On December 2, 2020, the Centers for Disease Control and Prevention (“CDC”) shortened the recommended quarantine period from fourteen (14) days after a person has been exposed to the Coronavirus (COVID-19), offering two alternatives. The CDC noted that the previously established fourteen (14) days of quarantine is the best way to reduce the risk of spreading the virus. The CDC guidance states that quarantine can now end: (i) after ten (10) days without a COVID-19 test if the person reports no symptoms; or (ii) after seven (7) days with a negative COVID-19 test if the person reports no symptoms. The guidance can be found at https://www.cdc.gov/coronavirus/2019-ncov/more/scientific-brief-options-to-reduce-quarantine.html.
The recommendation for a 14 day quarantine was based on estimates of the upper bounds of the COVID-19 incubation period. Quarantine’s importance grew after it was evident that individuals are able to transmit SARS-CoV-2 before symptoms develop, and that a substantial portion of infected persons (likely somewhere between 20% to 40%) never develop symptomatic illness but can still transmit the virus. The shorter length of quarantine is hoped to reduce economic hardship and lessen the stress on the public health system amid a rising number of infections.
The shorter quarantine alternative requires the specimen to be collected and tested within 48 hours before the time of planned quarantine discontinuation. For example, for a modeled quarantine that would end on Day 7 and the diagnostic specimen could be collected starting on Day 5 or thereafter. These estimates assume that when diagnostic testing was performed, results would be available after the diagnostic specimen’s collection and before the end of quarantine.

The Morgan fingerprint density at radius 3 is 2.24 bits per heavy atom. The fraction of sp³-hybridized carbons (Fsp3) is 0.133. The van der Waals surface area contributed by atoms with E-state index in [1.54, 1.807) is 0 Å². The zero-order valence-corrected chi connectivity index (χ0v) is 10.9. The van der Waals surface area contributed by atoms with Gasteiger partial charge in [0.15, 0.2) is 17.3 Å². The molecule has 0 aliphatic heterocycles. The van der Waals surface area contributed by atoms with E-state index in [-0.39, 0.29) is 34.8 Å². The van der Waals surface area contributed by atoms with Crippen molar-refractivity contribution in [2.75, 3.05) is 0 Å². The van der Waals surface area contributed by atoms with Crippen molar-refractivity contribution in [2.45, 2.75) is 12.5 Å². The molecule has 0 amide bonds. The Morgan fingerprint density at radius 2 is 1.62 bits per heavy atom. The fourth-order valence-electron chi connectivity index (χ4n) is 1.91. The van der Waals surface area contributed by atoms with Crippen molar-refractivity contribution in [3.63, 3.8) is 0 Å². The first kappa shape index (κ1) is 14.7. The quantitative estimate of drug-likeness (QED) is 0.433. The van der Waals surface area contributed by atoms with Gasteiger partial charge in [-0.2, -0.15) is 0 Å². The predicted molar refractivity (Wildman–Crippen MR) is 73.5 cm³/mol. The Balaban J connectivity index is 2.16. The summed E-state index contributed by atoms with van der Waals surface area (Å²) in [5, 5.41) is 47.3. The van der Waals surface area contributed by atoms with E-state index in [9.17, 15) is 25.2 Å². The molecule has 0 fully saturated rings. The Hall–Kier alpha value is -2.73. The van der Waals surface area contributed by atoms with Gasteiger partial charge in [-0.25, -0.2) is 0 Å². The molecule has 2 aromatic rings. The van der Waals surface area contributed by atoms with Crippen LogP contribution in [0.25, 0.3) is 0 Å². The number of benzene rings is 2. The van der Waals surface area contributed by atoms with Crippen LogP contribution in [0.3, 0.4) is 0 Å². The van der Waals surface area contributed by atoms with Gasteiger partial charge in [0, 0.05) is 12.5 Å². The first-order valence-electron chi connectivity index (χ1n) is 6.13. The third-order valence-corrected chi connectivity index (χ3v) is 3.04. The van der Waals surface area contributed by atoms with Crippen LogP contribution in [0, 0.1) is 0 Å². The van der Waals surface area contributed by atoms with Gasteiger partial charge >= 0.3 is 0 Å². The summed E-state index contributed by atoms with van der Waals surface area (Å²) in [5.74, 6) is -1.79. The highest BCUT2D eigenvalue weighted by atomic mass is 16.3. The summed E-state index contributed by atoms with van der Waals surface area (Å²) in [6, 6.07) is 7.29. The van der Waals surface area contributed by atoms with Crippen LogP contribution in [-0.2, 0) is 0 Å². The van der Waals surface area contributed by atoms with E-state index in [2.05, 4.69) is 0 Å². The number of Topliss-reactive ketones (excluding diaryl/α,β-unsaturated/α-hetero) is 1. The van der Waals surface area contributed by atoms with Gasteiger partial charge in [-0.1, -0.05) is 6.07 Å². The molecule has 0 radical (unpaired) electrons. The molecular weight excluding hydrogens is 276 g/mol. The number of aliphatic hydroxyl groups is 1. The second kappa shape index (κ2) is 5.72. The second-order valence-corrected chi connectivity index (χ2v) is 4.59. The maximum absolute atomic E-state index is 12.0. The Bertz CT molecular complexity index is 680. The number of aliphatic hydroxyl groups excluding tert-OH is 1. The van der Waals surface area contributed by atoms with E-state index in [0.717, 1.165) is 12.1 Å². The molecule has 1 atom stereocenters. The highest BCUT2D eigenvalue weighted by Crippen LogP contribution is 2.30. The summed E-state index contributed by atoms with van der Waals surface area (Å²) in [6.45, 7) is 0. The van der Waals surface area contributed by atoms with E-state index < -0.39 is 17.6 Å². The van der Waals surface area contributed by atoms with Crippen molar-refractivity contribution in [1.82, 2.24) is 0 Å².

Individuals can discontinue quarantine at these time points only if the following criteria are also met:
- No clinical evidence of COVID-19 has been elicited by daily symptom monitoringduring the entirety of quarantine up to the time at which quarantine is discontinued;
- Daily symptom monitoring continues through quarantine Day 14; and
- Persons are counseled regarding the need to adhere strictly through quarantine Day 14 to all recommended non-pharmaceutical interventions (mitigation strategies), especially. Individuals should be advised that if any symptoms develop, they should immediately self-isolate and contact the local public health authority or their healthcare provider to report this change in clinical status.
Please note, local public health authorities determine and establish the quarantine options for their jurisdictions.
The attorneys at Reno & Zahm LLP continue to monitor COVID-19 related statutes, rules, regulations and guidance, and we will endeavor to provide regular updates when warranted. Please contact us with any questions. We are here to help you make it through these challenging times.